Exhibit runs August 24 - November 3, 2013

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Product Details

  • ISBN-13: 9781938086014
  • Publisher: International Publishers Marketing, Inc.
  • Publication date: 1/15/2013
  • Pages: 96
  • Product dimensions: 9.20 (w) x 15.20 (h) x 0.70 (d)

Meet the Author

LAURIE BROWN is a photographer from Newport Coast, California, whose photographs are in the permanent collections of the Center for Creative Photography, Los Angeles County Museum of Art, Minneapolis Institute of the Arts, Museum of Fine Arts, Houston, New Orleans Museum of Art, Philadelphia Museum of Art, San Francisco Museum of Modern Art, and Santa Barbara Museum of Art, among others. She has had one-person and group exhibitions at numerous institutions, including the California Museum of Photography, Irvine Fine Arts Center, Laguna Art Museum, Museum of Contemporary Art, San Diego, Nevada Museum of Art, Palm Springs Art Museum, San Francisco Museum of Modern Art, and Sezon Museum in Tokyo. Her first book of photographs, Recent Terrains: Terraforming the American West, was published in 2000 by the Johns Hopkins University Press in association with the Center for American Places.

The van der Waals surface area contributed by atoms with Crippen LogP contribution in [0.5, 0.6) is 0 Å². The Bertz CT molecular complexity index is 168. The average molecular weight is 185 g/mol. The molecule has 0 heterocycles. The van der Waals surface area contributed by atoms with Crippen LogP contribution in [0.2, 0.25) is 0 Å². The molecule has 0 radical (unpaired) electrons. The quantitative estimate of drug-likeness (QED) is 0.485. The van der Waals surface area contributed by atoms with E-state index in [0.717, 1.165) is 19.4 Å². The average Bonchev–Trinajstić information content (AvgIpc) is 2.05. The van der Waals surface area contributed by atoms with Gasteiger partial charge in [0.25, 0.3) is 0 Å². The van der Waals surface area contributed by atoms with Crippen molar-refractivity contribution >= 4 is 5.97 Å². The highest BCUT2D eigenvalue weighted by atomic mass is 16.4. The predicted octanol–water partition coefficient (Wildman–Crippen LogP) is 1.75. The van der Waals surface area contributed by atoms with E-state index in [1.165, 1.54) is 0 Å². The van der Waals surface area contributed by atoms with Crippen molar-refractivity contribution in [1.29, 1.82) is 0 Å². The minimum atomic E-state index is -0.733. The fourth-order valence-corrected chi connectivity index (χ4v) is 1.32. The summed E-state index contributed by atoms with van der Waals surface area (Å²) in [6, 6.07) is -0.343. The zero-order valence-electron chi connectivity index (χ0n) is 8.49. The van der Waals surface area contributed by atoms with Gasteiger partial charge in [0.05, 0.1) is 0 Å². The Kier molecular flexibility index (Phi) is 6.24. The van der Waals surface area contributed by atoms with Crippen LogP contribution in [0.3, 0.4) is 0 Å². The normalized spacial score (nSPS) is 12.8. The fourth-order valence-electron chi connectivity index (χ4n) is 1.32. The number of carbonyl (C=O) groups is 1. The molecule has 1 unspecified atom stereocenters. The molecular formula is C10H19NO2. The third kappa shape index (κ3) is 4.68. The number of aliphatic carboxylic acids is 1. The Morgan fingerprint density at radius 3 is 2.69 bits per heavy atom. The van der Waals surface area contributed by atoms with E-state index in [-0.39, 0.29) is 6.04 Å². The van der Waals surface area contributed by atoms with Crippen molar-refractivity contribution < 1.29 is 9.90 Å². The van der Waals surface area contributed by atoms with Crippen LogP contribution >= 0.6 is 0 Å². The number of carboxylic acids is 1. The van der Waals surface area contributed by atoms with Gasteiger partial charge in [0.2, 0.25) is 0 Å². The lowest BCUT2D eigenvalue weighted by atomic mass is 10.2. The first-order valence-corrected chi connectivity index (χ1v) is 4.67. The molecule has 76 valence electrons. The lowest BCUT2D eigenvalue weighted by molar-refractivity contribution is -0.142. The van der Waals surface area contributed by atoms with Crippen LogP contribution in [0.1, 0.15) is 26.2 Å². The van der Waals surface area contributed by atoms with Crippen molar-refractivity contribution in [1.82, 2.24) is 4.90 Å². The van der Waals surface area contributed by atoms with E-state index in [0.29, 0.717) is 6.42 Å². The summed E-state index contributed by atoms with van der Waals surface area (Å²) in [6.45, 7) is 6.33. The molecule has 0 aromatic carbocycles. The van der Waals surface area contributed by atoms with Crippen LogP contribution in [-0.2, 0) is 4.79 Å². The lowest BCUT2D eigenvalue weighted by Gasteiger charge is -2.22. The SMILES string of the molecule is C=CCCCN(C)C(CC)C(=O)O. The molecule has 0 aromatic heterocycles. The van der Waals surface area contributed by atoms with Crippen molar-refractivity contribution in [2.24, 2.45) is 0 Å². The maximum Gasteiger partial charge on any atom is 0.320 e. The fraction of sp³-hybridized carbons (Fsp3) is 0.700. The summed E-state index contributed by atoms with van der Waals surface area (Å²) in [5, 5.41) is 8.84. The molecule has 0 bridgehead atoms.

SALLY DENTON is an investigative reporter and writer whose books include The Money and Power: The Making of Las Vegas and its Hold on America (Alfred A. Knopf, 2001), which was made into a documentary film broadcast on the History Channel, American Massacre: The Tragedy at Mountain Meadows, September 1857 (Alfred A. Knopf, 2003), Faith and Betrayal: A Pioneer Woman's Passage in the American West (Alfred A. Knopf, 2006), Passion and Principle: John and Jessie Fremont, the Couple Whose Power, Politics and Love Shaped Nineteenth-Century America (Bloomsbury, 2007) and The Plots Against the President: FDR, a Nation in Crisis, and the Rise of American Right (Bloomsburg, 2012). Denton received a John Simon Guggenheim Memorial Foundation Fellowship in 2006 and was inducted into the Nevada Writers Hall of Fame in 2008.